You’ll notice I didn’t mention what school the candidates went to or where exactly they worked before – that’s because I don’t think it is as important as the characteristics I did mention.  I guess I could use the school as a tie-breaker for two otherwise equal prospects but I would want to know what they did for their summer and Christmas break jobs… And if it was ROTC or toy retail (with loaded diaper parking lot patrol), they’d get the edge. (29)


The second huge marketing mistake. And how to circumvent it.

I wrote a note a few days ago about the pain that many marketers face, when they look to reach a market before they have a clear understanding of their message, and the tremendous costs that are associated with this.

When you have your message and tested it with your audience, then you are ready to build a process to deliver it consistently.

But building such a process can easily unleash a new uncontrollable beast, one that allows non-marketers to twist the process into an unmanageable mess. Let me explain:

Over the last few decades many of todays business leaders and middle managers started their careers as interns. And some of the places where these interns get to help is in the post room or in the marketing department, stuffing envelopes for mailshots or helping out at photo shoots. For a young person just out of university this can seem very glamorous, and it leaves them with a sense that they truly understand the marketing world. Decades later when then are running a company (or a significant proportion of one), these early memories morph into a belief they truly understand marketing.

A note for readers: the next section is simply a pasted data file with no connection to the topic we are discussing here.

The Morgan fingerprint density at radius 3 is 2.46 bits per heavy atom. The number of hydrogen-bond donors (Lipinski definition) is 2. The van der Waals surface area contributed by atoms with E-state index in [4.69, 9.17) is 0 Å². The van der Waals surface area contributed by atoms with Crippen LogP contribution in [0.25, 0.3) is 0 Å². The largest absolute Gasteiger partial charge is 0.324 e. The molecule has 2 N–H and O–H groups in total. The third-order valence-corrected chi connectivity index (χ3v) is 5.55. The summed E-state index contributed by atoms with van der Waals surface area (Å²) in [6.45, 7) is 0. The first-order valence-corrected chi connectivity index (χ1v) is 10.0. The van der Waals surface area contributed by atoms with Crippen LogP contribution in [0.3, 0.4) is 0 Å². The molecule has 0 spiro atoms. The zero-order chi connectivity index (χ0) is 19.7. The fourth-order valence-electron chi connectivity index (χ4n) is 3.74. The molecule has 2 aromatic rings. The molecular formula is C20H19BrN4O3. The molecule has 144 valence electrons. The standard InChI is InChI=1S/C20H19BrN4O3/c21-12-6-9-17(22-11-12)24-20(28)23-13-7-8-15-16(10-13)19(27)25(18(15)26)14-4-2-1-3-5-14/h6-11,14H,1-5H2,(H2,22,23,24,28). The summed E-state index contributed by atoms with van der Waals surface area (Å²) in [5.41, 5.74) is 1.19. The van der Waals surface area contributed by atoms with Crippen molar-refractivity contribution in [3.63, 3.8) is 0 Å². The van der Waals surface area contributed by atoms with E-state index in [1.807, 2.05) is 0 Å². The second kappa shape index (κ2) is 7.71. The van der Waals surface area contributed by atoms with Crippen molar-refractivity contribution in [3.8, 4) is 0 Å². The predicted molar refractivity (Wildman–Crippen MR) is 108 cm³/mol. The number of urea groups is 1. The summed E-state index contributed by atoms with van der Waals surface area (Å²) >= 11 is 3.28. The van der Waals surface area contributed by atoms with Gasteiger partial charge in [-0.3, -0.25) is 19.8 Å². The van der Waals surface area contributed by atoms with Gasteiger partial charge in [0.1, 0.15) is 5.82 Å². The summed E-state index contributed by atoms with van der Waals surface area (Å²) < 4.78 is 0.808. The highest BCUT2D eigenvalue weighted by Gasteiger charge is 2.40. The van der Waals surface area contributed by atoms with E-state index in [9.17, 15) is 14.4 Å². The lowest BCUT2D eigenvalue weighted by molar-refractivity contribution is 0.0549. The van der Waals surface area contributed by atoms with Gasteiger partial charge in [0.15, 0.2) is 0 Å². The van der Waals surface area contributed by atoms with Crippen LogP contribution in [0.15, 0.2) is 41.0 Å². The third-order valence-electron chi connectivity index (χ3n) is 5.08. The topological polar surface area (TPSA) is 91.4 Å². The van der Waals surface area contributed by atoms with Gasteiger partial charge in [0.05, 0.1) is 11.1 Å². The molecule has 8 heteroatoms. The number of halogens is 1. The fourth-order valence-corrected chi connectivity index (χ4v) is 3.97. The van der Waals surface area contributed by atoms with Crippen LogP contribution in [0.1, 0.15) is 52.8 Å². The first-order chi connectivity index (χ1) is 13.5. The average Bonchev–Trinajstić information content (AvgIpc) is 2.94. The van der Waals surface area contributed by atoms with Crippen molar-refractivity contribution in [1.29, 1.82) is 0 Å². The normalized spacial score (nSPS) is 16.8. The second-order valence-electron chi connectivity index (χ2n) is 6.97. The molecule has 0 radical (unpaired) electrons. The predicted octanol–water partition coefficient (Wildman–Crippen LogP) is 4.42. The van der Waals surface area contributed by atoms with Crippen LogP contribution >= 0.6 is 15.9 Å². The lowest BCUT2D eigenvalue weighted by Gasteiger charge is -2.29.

I didn’t get where I am today by thinking

So when the marketing team are building a working process for delivering a healthy mix of awareness, demand generation and loyalty marketing activities, a seniors manager may ask questions like “how many leads will that print ad generate?”.

On the surface questions like these sound reasonable, as they are using marketing language (marketese) and so conversations are engaged in. But here’s the catch, not all marketing is equal, and marketers are very aware of this, but non-marketers are not. And once the conversation is underway, it’s almost impossible to explain this.

If you assume that all marketing is equal and that everything can be measured in exactly the same way, you will end up with a terrible mix of marketing assets being delivered through the wrong mediums, and the results will be atrocious.

It is absolutely critical that every delivery of every asset is measured using a unique and appropriate measure. For example a print ad in a major publication may be for the purpose of enagaing that publications editorial staff to write an article including your product or company, or it may be to create a third party asset for your sales people to use as a handout for their prospects. While an online web banner may be to invite people to a webcast or to visit a web page. Clearly the measures are all different.

What is important though, is that the marketing department have a plan that drives prospects towards sales people in a measurable way in terms of volume of prospects and time for the purpose of generating and keeping business.